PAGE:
- Add something new – when computers were first introduced into business, they were complex machines, but with effort to learn how to operate them, things became simpler. The first windows user interfaces were quite simple, compared to today – function was limited to the basics. As users demanded more, computer systems became more complex. Today, the designers are just on an ego trip, and many of the basic features that we need are becoming obfuscated by the confusion of media mania demanded by teenagers. Definitely moved towards complexity with a positive result, then it becomes questionable.
- Add more of something existing – introducing more advanced business software added complexity of choice – just look at the explosion of analytics software. Without a firm understanding of data, and analytics functions, it is very difficult for businesses to determine which option suits them best. Data scientists rarely understand the nuances of business, and business users certainly are not data scientists – so how to choose!!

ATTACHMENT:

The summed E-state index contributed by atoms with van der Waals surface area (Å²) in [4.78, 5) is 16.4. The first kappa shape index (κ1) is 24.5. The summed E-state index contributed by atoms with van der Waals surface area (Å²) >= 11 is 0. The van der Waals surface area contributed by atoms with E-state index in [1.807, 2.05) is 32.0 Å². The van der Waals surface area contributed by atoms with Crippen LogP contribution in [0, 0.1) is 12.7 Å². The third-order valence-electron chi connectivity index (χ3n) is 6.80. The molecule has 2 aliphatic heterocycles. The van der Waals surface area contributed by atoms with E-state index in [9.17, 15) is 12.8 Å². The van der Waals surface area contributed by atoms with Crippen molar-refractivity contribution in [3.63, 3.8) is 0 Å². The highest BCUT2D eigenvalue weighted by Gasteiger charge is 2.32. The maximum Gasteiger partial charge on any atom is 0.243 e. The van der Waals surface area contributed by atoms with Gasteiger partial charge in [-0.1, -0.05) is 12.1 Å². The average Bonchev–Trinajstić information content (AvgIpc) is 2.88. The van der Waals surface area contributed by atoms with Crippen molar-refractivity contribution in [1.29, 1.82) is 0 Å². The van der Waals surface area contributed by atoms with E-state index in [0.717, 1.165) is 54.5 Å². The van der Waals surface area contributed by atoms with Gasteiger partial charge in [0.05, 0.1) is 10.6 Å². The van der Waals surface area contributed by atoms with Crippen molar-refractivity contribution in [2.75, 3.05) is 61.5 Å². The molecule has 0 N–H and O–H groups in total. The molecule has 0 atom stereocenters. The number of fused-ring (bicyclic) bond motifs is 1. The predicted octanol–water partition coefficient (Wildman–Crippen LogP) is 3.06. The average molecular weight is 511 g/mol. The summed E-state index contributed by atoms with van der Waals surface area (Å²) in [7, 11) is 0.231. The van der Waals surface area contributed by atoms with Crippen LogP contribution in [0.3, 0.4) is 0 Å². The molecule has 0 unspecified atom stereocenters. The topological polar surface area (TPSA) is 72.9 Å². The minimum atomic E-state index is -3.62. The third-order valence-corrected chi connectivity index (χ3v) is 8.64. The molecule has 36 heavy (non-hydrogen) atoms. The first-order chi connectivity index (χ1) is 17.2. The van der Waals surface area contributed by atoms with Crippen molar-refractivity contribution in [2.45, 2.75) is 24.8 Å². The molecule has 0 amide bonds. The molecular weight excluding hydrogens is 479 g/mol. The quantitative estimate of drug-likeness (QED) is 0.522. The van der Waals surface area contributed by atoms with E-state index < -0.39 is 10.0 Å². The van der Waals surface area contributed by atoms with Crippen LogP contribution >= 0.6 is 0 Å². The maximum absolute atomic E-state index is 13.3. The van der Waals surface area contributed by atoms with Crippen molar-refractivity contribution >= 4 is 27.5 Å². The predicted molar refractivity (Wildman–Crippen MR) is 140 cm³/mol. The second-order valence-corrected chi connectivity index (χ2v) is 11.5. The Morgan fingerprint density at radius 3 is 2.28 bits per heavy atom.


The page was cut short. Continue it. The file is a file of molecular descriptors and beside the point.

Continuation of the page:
We tend to add layers of complexity to our business processes, sometimes this drives better results, but other times you end up getting a lesser result.
Regardless of whether you see adding complexity as an evolution or a means of transformation, one thing is common – complexity should be an investment in simplicity. When you are adding complexity to a process, it must net you a result of increased simplicity to either you as a leader, or make things easier and simpler for your team or your clients in getting the desired results.
One of the biggest challenges relatively immature businesses face when entering high growth, is that they are overwhelmed by complexity – they have not structured their businesses to support their growth. And sadly, too often, the leaders of these businesses either fail to recognise they need to change, or refuse to accept they need to change. They continue to pursue their dream of a “new type of business structure”, “we want work to be relaxed and innovative”, and a myriad of other reasons why they want to maintain the same structure, systems and culture that they had at start up.